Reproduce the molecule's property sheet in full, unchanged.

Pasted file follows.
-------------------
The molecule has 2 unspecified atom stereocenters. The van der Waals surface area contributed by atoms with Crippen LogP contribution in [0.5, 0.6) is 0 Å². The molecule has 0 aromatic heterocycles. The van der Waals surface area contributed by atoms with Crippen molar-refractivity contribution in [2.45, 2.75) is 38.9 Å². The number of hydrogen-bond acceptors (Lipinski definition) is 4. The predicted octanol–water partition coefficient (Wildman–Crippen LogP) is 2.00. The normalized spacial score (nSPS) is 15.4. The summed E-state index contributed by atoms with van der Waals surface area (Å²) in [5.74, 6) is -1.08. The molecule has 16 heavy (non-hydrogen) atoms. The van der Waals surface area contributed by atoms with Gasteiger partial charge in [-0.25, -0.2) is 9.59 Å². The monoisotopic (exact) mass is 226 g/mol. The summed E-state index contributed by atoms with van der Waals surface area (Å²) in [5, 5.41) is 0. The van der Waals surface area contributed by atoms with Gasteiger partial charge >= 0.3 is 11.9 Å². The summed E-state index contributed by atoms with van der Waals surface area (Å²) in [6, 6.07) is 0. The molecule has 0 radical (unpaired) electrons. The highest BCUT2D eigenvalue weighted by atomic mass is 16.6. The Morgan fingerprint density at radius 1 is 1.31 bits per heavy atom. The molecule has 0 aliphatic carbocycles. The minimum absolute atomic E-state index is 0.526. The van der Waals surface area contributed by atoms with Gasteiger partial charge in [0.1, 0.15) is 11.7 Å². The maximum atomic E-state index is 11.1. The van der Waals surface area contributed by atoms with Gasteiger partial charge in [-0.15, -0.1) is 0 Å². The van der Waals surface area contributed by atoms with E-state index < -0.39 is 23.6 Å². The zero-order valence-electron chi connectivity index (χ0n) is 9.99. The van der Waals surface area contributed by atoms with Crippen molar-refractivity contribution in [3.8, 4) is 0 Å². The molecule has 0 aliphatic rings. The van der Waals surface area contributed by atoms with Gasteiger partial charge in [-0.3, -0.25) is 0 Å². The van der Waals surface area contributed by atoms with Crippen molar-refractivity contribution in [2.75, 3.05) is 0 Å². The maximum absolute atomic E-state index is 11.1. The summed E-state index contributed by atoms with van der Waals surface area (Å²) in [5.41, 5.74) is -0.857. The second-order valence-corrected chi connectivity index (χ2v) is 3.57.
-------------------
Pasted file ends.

The molecule has 2 unspecified atom stereocenters. The van der Waals surface area contributed by atoms with Crippen LogP contribution in [0.5, 0.6) is 0 Å². The molecule has 0 aromatic heterocycles. The van der Waals surface area contributed by atoms with Crippen molar-refractivity contribution in [2.45, 2.75) is 38.9 Å². The number of hydrogen-bond acceptors (Lipinski definition) is 4. The predicted octanol–water partition coefficient (Wildman–Crippen LogP) is 2.00. The normalized spacial score (nSPS) is 15.4. The summed E-state index contributed by atoms with van der Waals surface area (Å²) in [5.74, 6) is -1.08. The molecule has 16 heavy (non-hydrogen) atoms. The van der Waals surface area contributed by atoms with Gasteiger partial charge in [-0.25, -0.2) is 9.59 Å². The monoisotopic (exact) mass is 226 g/mol. The summed E-state index contributed by atoms with van der Waals surface area (Å²) in [5, 5.41) is 0. The van der Waals surface area contributed by atoms with Gasteiger partial charge >= 0.3 is 11.9 Å². The summed E-state index contributed by atoms with van der Waals surface area (Å²) in [6, 6.07) is 0. The molecule has 0 radical (unpaired) electrons. The highest BCUT2D eigenvalue weighted by atomic mass is 16.6. The Morgan fingerprint density at radius 1 is 1.31 bits per heavy atom. The molecule has 0 aliphatic carbocycles. The minimum absolute atomic E-state index is 0.526. The van der Waals surface area contributed by atoms with Gasteiger partial charge in [0.1, 0.15) is 11.7 Å². The maximum atomic E-state index is 11.1. The van der Waals surface area contributed by atoms with Gasteiger partial charge in [-0.15, -0.1) is 0 Å². The van der Waals surface area contributed by atoms with E-state index < -0.39 is 23.6 Å². The zero-order valence-electron chi connectivity index (χ0n) is 9.99. The van der Waals surface area contributed by atoms with Crippen molar-refractivity contribution in [3.8, 4) is 0 Å². The molecule has 0 aliphatic rings. The van der Waals surface area contributed by atoms with Gasteiger partial charge in [-0.3, -0.25) is 0 Å². The van der Waals surface area contributed by atoms with Crippen molar-refractivity contribution in [2.75, 3.05) is 0 Å². The maximum absolute atomic E-state index is 11.1. The summed E-state index contributed by atoms with van der Waals surface area (Å²) in [5.41, 5.74) is -0.857. The second-order valence-corrected chi connectivity index (χ2v) is 3.57.